Losing the World's Best and Brightest: America's New Immigrant Entrepreneurs, Part V
19 Pages Posted: 18 Mar 2009 Last revised: 23 Feb 2014
Date Written: March 19, 2009
Foreign national students have come to the United States to study in increasing numbers and participated in some of the most advanced academic research efforts to date, lending enormous brainpower to the development of technological and scientific innovations that benefitted America. The students were drawn to the United States by the country's highly vaunted academic research institutions and enormous budgets for funding basic and applied research.
Upon completion of their studies, significant numbers of foreign students have traditionally chosen to remain in the U.S. to work full-time or pursue post-doctoral work. More recently, as the economies of the developing world have grown rapidly and Western economies have grown less quickly, anecdotal evidence has begun to suggest that fewer foreign national students wish to stay in the U.S. after graduation. Reports in the popular press, and elsewhere have suggested that many of these students now believe that greater opportunities exist elsewhere in the world. To date, there has been very little empirical research, aside from the NSF surveys, into the post-graduate intentions of foreign nationals, and the key factors driving their decisions to seek to stay in the U.S. or to move abroad. This paper attempts to fill some of this void.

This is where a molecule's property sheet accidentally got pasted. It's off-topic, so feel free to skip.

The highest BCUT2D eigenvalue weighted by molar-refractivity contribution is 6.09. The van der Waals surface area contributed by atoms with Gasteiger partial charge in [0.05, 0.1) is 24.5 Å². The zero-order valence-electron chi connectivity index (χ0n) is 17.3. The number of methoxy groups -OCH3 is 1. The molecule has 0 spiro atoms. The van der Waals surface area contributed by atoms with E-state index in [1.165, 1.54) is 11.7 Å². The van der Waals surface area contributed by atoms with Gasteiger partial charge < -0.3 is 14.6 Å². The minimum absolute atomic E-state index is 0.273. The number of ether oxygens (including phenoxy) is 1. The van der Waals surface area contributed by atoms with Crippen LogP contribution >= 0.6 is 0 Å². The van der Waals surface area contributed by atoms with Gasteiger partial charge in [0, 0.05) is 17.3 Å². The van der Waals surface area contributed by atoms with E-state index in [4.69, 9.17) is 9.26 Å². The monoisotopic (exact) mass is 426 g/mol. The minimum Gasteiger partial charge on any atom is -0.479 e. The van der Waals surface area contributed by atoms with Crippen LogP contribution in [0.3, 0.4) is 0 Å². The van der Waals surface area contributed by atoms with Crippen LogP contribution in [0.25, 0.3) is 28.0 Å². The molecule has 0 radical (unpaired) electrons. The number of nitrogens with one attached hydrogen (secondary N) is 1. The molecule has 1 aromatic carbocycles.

This paper is based on an Facebook survey of 1,224 foreign nationals who are currently studying in institutions of higher learning in the United States or who had graduated by the end of the 2008 academic school year.
We found that foreign national students in our sample are planning to leave the U.S. after graduation in numbers that appear to be higher than the historical norm as measured in STEM disciplines. A significant percentage of these students also say they intend to open businesses in the future. This expressed intention is prevalent among Indian and Chinese nationals currently studying in the U.S. This would appear to be a marked contrast to the recent past, when Chinese and Indian degree holders were very likely to stay in the U.S. and continue working or in a research capacity (even more so in the PhD ranks).
Keywords: immigration, education, reverse migration, management, science, engineering, U.S. competitiveness
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